Length of the COVID pandemic, with its recurrent lockdowns and financial strain, means the toll on mental health will be widespread.
Retrospective studies found over 10 per cent of those who worked in the SARS outbreak, or were affected by the disease, showed signs of post-traumatic stress disorder.
Bureau of Statistics ((ABS)) figures show one in five Australians are reporting high or very high levels of psychological distress linked to the pandemic.
In Victoria the figure is even higher, with 27 per cent of the population struggling to cope.
A recent survey by the ABS shows each surge of COVID leads to greater mental health impacts, with the recent Victorian outbreak leading to almost one third of people reporting feelings associated with depression and anxiety.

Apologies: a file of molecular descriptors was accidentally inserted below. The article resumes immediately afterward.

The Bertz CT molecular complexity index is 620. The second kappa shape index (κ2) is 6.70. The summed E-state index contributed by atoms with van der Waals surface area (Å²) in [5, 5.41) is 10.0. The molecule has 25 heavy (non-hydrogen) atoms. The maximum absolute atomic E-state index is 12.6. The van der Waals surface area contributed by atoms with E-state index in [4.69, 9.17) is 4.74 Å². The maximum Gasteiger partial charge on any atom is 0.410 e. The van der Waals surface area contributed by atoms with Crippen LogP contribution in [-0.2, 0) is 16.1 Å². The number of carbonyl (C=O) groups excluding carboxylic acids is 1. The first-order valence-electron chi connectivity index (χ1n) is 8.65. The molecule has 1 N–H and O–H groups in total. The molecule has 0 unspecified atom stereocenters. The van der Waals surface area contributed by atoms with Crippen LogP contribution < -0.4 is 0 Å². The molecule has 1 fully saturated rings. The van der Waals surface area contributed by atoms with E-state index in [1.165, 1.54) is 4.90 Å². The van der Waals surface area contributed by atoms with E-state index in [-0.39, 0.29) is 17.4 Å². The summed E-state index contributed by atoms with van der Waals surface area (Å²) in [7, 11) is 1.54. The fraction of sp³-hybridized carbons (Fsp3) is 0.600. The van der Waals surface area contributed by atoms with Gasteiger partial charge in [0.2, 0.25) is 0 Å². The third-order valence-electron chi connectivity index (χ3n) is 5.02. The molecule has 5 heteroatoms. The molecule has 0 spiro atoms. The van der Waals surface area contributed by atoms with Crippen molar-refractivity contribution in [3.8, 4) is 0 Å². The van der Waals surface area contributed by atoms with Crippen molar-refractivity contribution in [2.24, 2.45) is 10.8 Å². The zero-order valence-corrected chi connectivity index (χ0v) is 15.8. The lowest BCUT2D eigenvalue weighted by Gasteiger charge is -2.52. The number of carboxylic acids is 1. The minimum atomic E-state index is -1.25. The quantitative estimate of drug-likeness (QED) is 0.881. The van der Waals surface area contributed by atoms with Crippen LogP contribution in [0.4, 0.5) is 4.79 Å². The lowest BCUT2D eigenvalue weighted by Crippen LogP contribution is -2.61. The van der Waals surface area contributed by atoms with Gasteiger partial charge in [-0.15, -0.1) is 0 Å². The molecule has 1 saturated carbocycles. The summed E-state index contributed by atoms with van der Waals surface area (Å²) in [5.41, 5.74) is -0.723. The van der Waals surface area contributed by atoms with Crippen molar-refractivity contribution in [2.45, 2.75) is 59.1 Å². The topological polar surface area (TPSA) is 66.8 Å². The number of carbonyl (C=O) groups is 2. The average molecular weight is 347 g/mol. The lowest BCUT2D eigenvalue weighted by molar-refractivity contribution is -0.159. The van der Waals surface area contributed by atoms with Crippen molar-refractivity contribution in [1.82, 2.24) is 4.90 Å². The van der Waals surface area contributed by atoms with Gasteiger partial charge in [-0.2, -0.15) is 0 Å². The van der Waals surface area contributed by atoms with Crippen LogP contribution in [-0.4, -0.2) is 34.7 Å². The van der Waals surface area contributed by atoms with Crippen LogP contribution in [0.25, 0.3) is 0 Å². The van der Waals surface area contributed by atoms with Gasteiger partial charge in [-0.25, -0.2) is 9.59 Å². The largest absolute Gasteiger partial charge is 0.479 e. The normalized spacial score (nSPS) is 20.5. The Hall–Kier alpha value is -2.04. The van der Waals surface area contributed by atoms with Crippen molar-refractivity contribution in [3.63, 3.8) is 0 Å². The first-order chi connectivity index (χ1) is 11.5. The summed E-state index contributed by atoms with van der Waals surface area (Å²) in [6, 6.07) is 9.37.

Those most affected are women, younger Australians and those with pre-existing mental health conditions.
Dr Stacey Harris says in her experience, the mental health effects of the virus don’t decrease when the case numbers drop.
“Things sort of got back to normal January or February but I was still seeing people who didn’t get help last year with the lockdowns and saying, I know it’s after the fact but I’m really suffering, I really suffered last year in the lockdowns and that just kept going.”
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